Create A Successful Polynesian Luau Event
Some facts and ideas to help you plan for your Polynesian entertainment event.
From Bright Entertainment, LLC
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  1. Luau and Entertainment Duration
  2. Good Locations
  3. Scheduling the Entertainment
  4. The Polynesian Dance Show
  5. Fire/Knife Dancer
  6. Fire Poi Dance
  7. Audience Participation
  8. Leis
  9. Food
  10. Gifts for Guests
  11. Electricity
  12. Want something Different?
  13. Will there be children?
  14. Do I need a Permit?
  15. Insurance

Luau and Entertainment Duration
Most luaus last 4 to 6 hours. The Polynesian dance entertainment portion of the luau should be 45 to 60 minutes.  Beyond this time, your guests will start to get antsy. <Back to Top>
Good  Locations
A big backyard usually works just fine.  But if you don't have access to one (or if this is a corporate event), then many alternatives are possible.  Options include a restaurant or hotel with a tropical or Asian motif, a boat or yacht, a public park, or the beach.   <Back to Top>
Scheduling the Entertainment
Usually, dance entertainment starts after the main meal and before dessert.  If your event doesn't include a meal, then schedule the entertainment for when the most people will be present.  Your entertainment provider can help you with scheduling.

Be sure to tell your entertainment provider if you want the performers to say or do particular things.  For example, perhaps you want them to play a particular song (like Hawaiian Wedding Song or Huki Lau ), or perhaps you want them to include something humorous about your honoree.  Such matters are best planned in advanced, so the performers will be prepared.   <Back to Top>

The Polynesian Dance Show
Most Polynesian dance shows present dances from several Pacific islands (Tahiti, Hawaii, Samoa, New Zealand), with beautiful costumes, music, and implements from those regions.

Consider how big you want the show to be, as this affects your cost.  A  small inexpensive show could include just a single dancer with prerecorded music.  This can work just fine for a small audience.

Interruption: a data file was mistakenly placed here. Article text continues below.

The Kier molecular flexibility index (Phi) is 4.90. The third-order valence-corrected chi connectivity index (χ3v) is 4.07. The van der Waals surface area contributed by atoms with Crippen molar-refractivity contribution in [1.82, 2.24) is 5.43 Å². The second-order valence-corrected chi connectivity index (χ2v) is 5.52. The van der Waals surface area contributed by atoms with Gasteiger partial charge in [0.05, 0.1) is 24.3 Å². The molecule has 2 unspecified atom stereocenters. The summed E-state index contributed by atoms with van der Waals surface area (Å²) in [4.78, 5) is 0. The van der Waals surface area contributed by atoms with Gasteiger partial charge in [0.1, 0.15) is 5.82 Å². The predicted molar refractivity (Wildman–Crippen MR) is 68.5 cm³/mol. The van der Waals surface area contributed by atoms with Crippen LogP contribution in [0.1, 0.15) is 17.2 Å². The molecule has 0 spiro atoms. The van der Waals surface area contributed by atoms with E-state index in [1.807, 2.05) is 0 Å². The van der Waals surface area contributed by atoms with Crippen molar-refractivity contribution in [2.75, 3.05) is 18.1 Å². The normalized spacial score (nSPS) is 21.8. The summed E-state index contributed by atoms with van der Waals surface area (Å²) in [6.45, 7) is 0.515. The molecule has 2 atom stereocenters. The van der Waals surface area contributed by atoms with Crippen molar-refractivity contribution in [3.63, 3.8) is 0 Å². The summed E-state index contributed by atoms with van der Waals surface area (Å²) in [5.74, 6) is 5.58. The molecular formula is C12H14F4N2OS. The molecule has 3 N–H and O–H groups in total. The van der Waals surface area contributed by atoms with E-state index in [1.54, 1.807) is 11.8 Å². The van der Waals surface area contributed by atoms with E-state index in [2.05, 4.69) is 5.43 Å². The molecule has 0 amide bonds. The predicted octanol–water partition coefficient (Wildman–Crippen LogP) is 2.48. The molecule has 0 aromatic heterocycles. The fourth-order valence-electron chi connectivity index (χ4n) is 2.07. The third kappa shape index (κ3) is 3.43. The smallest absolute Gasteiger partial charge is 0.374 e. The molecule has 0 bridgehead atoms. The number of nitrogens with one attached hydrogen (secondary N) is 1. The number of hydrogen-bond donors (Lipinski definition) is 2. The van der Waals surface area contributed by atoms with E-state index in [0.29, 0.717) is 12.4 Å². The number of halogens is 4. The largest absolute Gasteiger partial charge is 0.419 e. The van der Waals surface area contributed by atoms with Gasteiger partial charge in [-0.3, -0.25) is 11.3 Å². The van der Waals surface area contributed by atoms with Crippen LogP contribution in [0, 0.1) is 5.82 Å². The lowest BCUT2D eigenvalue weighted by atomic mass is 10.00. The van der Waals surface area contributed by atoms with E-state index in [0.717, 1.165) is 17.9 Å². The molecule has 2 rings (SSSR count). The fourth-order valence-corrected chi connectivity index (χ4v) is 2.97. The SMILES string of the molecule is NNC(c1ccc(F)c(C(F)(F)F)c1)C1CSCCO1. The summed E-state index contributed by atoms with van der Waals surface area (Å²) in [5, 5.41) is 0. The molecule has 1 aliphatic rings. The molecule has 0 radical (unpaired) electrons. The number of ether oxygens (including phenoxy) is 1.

More impressive still would be to have 2 to 4 dancers.  This creates a more professional production, permitting more costume changes and showing off the synchronization of Polynesian dance choreography.

Including live musicians (usually from 2 to 4 musicians) adds further excitement to the show.  Often, one or more of the musicians can also be hired to to provide dinner music, background ambiance, or dance music.

If you have a big room with lots of guests, you may need up to 10 dancers with live music.

Always, a performer must act as Master of Ceremonies to introduce dance numbers, provide cultural insights, and encourage audience participation.   <Back to Top>

Fire / Knife Dancers
Always popular, the fire dancer twirls, tosses, and catches a flaming knife (lit on both ends) in an exciting dance routine, demonstrating impressive skill and coordination.  If you're going to have a fire dancer, do consider the following:
  • Night time, of course, is better than day time for fire dances, since most of the impressive effects are lost in daylight.
  • Make sure there is no overhead canopy or decoration that could catch fire.
  • In a public location, you may need to get permission or a fire permit.
The fire dance is normally the grand finale of the show.  Because of it's action and frenzied pace, the fire dance itself runs 3 to 5 minutes.  (If longer, it loses  excitement.)   <Back to Top>

Fire Poi

A great alternative to the fire/knife dance is the Fire Poi Ball dance. Fast paced and exciting, the dancer twirls and maneuvers flaming poi balls from long cords, creating fascinating circular patterns of fire in the air.   Based on the  Maori  poi ball dances of New Zealand, this makes a wonderful closing act. (It never fails to please!)

The same safety issues apply as for fire/knife dancing:   No overhead canopy or decoration;  In a public location, you may need to get permission or a fire permit.
  <Back to Top>

Audience Participation
You can have as much audience participation as you think your guests will enjoy.  Usually, guests have fun trying the Hawaiian slow moving "Huki Lau" and the fast moving Tahitian "Otea."